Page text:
Environment Minister Catherine McKenna is shown at the COP22 conference in Marrakech, Morocco on Nov. 16, 2016. (Photo: Mosa'ab Elshamy/AP via CP)But while negotiating a national plan with the provinces and territories to cut greenhouse gas emissions, the Liberals have also approved a major liquefied natural gas project in British Columbia this fall and signalled their openness to new oil pipeline proposals. Environmental advocates attending this year's COP22 in Marrakech, Morocco, issued a release Wednesday calling out Canada's competing policy priorities. "It is a serious concern when we see the international community not honouring their commitments and we are concerned Canada is still pursuing their fossil fuel projects," Benson Ireri of Christian Aid Africa said in the release. "Developed countries have a moral obligation to honour the Paris Agreement."
'Stop all expansion of fossil fuels'
Jim Carr and Catherine McKenna at a press conference after the federal government announced approval of the Pacific NorthWest LNG project on Sept. 27. (Photo: Darryl Dyck/CP)But in September, the Liberal cabinet approved Malaysian-based Petronas's massive LNG project for northern B.C., which has clearance to pump 4.3 million tonnes of equivalent carbon dioxide annually into the atmosphere for decades. Natural Resources Minister Jim Carr has also said the Liberal cabinet will make a decision by mid-December on the proposed expansion of Kinder Morgan's Trans Mountain oil pipeline from Alberta to Burnaby, B.C. The Liberals have long been on record supporting TransCanada's Keystone XL pipeline from Alberta to Gulf Coast refineries. The project was blocked by outgoing U.S. President Barack Obama. President-elect Donald Trump favours approval of the line and he'll have the backing of a Republican-controlled Congress and House of Representatives once he takes office in January.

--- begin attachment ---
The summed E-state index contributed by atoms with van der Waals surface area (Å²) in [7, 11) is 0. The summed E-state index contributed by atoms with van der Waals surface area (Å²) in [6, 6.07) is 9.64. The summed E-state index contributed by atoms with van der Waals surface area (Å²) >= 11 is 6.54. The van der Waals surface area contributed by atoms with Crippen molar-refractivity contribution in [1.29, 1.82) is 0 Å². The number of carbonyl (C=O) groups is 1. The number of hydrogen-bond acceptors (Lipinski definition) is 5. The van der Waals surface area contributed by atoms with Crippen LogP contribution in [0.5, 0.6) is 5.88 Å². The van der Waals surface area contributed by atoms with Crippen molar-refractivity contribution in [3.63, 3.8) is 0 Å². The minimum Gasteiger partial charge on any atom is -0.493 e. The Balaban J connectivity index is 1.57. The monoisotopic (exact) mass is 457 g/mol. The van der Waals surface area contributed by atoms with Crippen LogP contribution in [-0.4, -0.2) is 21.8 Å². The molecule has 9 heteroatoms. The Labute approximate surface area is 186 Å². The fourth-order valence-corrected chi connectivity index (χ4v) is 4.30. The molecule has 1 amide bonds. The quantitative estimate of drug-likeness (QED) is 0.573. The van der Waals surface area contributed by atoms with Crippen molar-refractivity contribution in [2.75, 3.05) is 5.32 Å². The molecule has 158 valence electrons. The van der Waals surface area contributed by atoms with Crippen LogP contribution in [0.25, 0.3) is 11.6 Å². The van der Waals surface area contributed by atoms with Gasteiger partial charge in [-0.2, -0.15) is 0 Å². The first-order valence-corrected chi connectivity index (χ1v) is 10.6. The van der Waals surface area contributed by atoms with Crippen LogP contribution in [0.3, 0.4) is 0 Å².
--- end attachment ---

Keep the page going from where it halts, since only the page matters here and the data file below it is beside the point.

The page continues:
Grits pressured on Keystone
'Contradiction'According to the Canadian Environmental Assessment Agency, the additional 590,000 barrels of oil per day carried by a bigger Trans Mountain pipeline would add upstream GHG emissions of between 14-17 million tonnes of CO2 equivalent per year. To put those emissions in perspective, a report this week estimated the national floor price on carbon proposed by the prime minister will cut Canada's emissions by about 18 million tonnes a year when fully implemented in 2022. "Canada is on a pathway to reduce domestic emissions and meet the 2030 targets domestically while also increasing the amount of fossil fuels it exports," Catherine Abreu of Climate Action Network Canada said in a release from Marrakech. "This contradiction is not lost on the countries that are experiencing sea level rise, drought, increased storms and other climate impacts."
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